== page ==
Spring is often associated with new life after the cold of winter. The soil is warming up and, of course, April showers bring May flowers.
But spring can also be a continuation rather than a starting point. Instead of planting your onion seeds at the beginning of spring, for example, try planting them in the fall!
Fall is actually the best time to plant onions because, unlike other plants, onions can survive winter by going dormant. Fall planting can result in larger crops, faster maturity, and stronger roots.
Read on to not only find out why it’s smart to plant onions in the fall, but also how to do it! These tips and tricks will help you get ahead of the game when it comes to your onion harvest.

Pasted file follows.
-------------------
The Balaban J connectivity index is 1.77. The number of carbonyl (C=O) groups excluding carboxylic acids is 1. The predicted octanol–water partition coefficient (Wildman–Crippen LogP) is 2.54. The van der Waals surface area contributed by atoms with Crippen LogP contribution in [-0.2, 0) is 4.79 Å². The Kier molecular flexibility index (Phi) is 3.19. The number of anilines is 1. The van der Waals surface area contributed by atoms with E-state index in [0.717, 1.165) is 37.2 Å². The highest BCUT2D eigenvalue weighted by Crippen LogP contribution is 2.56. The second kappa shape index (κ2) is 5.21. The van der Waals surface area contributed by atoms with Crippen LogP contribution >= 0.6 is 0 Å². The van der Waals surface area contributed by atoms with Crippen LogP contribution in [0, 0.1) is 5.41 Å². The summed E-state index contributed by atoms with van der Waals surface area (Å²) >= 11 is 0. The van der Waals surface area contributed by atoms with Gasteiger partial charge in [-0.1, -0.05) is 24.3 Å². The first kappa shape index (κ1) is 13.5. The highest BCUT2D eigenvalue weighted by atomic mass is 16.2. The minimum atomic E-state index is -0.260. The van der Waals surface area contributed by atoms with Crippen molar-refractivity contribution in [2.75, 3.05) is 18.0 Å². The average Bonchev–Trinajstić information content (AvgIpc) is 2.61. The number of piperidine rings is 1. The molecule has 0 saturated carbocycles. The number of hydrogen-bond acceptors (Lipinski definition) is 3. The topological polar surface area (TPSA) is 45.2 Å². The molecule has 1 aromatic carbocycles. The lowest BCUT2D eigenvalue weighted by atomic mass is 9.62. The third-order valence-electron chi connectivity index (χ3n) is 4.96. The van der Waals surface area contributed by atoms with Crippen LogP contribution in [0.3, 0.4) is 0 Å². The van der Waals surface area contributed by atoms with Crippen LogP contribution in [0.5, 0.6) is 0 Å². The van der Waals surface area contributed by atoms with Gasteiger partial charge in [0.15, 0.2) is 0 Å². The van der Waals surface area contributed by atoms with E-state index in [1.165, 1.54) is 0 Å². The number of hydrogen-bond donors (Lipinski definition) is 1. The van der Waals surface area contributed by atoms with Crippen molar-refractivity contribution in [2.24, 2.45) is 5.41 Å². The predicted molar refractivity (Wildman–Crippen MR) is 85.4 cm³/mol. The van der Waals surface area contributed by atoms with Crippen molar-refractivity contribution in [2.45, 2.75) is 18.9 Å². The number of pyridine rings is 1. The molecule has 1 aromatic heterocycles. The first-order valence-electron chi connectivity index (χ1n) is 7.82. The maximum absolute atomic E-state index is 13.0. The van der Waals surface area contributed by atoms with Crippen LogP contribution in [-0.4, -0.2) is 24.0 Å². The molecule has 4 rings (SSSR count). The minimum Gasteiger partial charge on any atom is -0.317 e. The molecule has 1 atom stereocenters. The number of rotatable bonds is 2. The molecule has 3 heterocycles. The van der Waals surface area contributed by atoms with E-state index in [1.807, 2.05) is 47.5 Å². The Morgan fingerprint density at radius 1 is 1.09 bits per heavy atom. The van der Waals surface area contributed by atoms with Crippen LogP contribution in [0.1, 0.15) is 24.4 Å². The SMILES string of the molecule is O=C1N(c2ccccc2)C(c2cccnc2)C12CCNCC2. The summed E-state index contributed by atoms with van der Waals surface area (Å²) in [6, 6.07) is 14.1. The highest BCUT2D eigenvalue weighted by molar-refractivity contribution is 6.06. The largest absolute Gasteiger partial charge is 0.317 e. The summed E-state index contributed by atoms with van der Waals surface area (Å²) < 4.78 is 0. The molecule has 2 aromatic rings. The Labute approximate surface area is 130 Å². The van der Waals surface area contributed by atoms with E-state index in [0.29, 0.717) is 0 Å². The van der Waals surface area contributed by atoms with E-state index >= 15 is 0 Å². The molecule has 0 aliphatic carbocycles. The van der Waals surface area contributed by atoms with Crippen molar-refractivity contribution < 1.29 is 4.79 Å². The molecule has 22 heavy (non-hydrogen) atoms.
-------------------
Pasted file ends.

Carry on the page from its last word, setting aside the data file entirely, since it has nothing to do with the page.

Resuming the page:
5 Reasons You Should Plant Onions In The Fall
Onions can overwinter better than many other plants, but how do they do it? And why is planting onions in the fall worthwhile in the first place?
This guide will help you understand the ins and outs of fall onion planting and its benefits.
1. They Can Survive Cold Temperatures
Most plants do well with sun and warm temperatures – everything that fall and winter do not have. In fact, the first frost usually finishes off your dying summer crops.
Onions, however, are very sturdy vegetables and can survive through the freezing temperatures of winter with a little help. They won’t produce during this time, but instead, lie dormant until the temperatures rise again.
2. Their Roots Get A Head Start